- Author: Suzanne Morikawa
In Fresno County, the Blossom Trail 4-H Club transformed their annual membership "Sign Up Night" into a "Drive-thru Sign Up Night". Normally, their Sign Up Night event includes stations for each project where new and returning members can sign up and ask questions. With the limitations on in-person events because of COVID-19, the club officers and leaders thought up a socially distancing way to hold their event.
By creating a drive-thru, people could stay in their vehicles while they got enrollment materials, signed up for projects, and paid their membership dues. In order to maintain social distancing, they had stations that were staffed with 2-3 youth and one adult at each station. All people staffing the event wore masks and those handing out materials and collecting money used gloves.
Youth were a big part of the planning
The youth club officers and Executive Board members planned the event with club leaders Kristen Rusconi and Marci West. They contacted a school for permission to use their bus lane during the evening hours, when it was cooler. They wanted enough room for cars to line up and to set up stations at intervals.
Promoting the event and the club's projects
Before the event, each Project Leader submitted a social media post to promote their project and share information about what it would be about. This helped get people excited about the projects the club has to offer, gave youth a chance to think about the types of projects they want to sign up for, and sped up the drive-thru process. They used Facebook, Instagram, and Remind (texting app) to share the posts and spread the word about the Drive-thru Sign Up Night.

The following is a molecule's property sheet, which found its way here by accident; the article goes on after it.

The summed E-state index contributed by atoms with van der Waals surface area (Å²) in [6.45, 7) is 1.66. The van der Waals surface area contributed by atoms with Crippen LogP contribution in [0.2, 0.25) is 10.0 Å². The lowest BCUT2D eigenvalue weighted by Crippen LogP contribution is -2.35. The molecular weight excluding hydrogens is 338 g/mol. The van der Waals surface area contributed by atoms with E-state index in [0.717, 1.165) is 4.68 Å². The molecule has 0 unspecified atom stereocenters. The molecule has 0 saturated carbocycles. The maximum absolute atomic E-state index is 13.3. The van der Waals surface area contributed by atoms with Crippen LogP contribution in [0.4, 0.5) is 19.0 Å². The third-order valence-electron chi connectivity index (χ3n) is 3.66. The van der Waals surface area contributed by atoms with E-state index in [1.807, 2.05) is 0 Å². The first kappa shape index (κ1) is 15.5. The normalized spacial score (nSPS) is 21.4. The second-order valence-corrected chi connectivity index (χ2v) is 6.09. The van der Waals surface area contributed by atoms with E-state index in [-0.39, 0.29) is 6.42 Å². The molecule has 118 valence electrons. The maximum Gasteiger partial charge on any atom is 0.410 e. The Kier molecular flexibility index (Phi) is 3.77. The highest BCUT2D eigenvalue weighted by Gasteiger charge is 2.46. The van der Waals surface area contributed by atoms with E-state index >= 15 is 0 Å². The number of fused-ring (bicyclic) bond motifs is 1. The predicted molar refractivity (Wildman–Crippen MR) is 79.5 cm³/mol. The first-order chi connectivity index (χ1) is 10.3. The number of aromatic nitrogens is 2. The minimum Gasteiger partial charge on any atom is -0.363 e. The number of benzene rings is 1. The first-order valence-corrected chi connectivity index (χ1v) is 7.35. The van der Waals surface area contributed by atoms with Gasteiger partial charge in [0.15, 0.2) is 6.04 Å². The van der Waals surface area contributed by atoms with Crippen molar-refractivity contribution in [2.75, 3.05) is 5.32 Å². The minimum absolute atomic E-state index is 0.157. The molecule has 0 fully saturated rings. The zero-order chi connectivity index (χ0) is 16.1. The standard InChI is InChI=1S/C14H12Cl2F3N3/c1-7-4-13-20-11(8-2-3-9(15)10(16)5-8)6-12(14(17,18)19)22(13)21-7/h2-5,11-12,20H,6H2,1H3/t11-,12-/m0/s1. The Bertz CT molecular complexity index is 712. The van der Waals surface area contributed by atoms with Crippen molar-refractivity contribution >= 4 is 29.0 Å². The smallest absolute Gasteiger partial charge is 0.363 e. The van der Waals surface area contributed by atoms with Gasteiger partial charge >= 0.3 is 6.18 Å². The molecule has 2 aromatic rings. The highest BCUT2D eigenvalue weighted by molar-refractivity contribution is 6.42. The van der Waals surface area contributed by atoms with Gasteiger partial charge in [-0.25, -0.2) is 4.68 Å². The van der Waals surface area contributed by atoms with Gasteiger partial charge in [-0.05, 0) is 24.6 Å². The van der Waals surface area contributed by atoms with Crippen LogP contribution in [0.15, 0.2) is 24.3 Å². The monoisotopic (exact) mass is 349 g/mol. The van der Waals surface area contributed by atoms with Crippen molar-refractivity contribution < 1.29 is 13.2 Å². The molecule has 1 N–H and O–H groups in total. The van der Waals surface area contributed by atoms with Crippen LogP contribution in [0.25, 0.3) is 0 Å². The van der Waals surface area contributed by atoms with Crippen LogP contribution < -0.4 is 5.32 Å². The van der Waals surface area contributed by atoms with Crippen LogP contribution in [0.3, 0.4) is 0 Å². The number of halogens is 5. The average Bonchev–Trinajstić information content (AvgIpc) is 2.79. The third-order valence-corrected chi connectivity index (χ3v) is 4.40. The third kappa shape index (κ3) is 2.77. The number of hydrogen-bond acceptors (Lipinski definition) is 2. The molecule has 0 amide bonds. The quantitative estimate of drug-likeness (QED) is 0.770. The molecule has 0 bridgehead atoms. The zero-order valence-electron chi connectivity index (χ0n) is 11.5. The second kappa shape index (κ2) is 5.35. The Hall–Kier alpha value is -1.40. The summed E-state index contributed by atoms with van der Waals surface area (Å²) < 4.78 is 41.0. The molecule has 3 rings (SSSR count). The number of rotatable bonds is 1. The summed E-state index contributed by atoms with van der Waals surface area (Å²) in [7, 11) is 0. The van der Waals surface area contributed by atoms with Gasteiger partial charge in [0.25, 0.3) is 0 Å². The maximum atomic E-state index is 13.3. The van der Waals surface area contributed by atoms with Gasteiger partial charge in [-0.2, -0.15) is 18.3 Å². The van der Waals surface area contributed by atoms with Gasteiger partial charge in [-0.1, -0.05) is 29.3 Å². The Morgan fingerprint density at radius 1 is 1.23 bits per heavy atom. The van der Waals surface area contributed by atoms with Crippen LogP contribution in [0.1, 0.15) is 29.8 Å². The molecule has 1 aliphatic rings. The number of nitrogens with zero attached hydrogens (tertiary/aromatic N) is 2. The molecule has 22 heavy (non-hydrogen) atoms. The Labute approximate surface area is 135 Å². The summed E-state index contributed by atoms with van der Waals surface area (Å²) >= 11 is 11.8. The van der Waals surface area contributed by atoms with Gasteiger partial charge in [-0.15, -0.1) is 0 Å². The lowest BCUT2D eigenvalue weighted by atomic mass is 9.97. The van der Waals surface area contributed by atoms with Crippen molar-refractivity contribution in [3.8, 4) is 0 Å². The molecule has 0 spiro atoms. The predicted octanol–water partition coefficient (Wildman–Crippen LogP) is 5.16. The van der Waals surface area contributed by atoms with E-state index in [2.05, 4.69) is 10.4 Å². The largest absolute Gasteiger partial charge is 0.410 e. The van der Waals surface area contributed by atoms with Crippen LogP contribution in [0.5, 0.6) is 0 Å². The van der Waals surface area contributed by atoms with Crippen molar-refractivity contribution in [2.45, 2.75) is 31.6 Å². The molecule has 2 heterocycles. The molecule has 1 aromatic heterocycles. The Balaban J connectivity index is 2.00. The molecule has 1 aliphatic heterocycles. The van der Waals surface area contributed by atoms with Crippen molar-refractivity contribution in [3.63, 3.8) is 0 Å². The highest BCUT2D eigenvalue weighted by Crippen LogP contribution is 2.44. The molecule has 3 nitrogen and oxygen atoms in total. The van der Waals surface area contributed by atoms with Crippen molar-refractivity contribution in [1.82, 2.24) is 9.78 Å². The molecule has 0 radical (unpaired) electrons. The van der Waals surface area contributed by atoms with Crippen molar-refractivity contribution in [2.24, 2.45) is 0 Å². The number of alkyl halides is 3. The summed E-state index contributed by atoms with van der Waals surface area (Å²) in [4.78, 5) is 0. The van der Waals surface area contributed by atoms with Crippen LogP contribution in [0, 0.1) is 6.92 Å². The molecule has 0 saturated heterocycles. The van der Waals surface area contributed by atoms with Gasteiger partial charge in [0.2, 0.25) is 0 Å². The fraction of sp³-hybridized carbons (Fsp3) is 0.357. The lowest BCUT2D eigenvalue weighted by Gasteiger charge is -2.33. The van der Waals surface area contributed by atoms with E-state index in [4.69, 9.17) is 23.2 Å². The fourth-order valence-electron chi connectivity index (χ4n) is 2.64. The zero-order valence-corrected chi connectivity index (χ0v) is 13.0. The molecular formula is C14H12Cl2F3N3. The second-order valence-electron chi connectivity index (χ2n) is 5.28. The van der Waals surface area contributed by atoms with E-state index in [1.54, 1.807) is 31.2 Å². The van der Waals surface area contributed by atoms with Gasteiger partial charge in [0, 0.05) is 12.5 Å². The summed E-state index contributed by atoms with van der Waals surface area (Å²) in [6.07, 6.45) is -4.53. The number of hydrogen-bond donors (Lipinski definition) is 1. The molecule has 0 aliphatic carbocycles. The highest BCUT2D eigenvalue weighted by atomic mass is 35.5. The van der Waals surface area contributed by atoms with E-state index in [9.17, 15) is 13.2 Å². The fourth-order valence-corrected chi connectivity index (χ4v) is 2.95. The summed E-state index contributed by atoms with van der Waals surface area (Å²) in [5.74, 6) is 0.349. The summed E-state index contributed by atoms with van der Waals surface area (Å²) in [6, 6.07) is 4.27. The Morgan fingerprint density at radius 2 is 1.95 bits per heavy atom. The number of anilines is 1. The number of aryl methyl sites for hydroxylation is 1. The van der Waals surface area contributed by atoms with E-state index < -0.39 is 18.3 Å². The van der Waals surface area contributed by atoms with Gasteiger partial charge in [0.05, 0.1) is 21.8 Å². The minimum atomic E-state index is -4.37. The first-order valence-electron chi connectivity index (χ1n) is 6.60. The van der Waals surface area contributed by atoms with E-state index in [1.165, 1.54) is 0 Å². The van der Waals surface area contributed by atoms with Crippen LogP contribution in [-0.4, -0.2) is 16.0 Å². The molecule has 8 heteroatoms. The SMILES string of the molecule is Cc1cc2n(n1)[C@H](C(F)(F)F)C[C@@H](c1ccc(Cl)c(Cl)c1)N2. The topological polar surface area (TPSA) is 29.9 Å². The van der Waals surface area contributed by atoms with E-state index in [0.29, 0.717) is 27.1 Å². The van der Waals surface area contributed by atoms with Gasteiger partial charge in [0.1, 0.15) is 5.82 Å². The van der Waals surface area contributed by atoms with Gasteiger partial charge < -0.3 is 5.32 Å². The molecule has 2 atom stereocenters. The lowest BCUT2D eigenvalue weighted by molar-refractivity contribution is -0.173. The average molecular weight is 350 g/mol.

Car Decorating Contest
In order to build excitement, they promoted a Car Decorating Contest. The themes were "Most 4-H Spirit" or "Favorite Project". The winners will be announced at the upcoming virtual club meeting on Zoom.
A smooth drive-thru experience!
The youth created all the signs for the event, including reminders about the Sign-up Process and Joining Process along the way.
At the Welcome Station, they gave all potential members a sheet with the club contact information and the list of projects they could choose from.
Along the way, youth could turn in an interest form for the projects they were interested in. This helped the club capture the contact information for all the youth interested in a project, even if they didn't join that night. They compiled the contacts on the interest forms to share with the Project Leaders so they could follow up.
The Treasurer Station collected membership fees paid with cash or checks. After payment, they received a welcome packet with all of the Record Book forms, an FAQ sheet, club contact information, and a list of all the ways the club communicates with members and families: their Facebook page, the Remind app, newsletters and club meetings. The packet also contains a list of all the club projects for their reference.
The final station was the Supply Station, where families could purchase club t-shirts, a California 4-H uniform hat, and a 4-H scarf or tie. They could also turn in their interest forms before they left.
While cars waited in line for the Treasurer Station and at each station, youth answered questions about projects, the club, and about 4-H.
A fun and successful night
The Blossom Trail 4-H Club had 71 members last year, and are currently at 45-50 members. During the Drive-thru event, 36 members paid their dues and 40 youth filled out interest forms. Kristen Rusconi, Club Co-Leader, said "We had returning families, but also a lot of new families who came by. Considering how different this year is starting out, this is a great turnout!"
Kristen said they anticipated needing two lanes of traffic, but everyone only wanted to go through one lane and took advantage of the waiting time to ask questions. The more they waited, the more they asked questions. Families who participated in the drive-thru obviously enjoyed getting out and connecting with 4-H'ers in a safe way!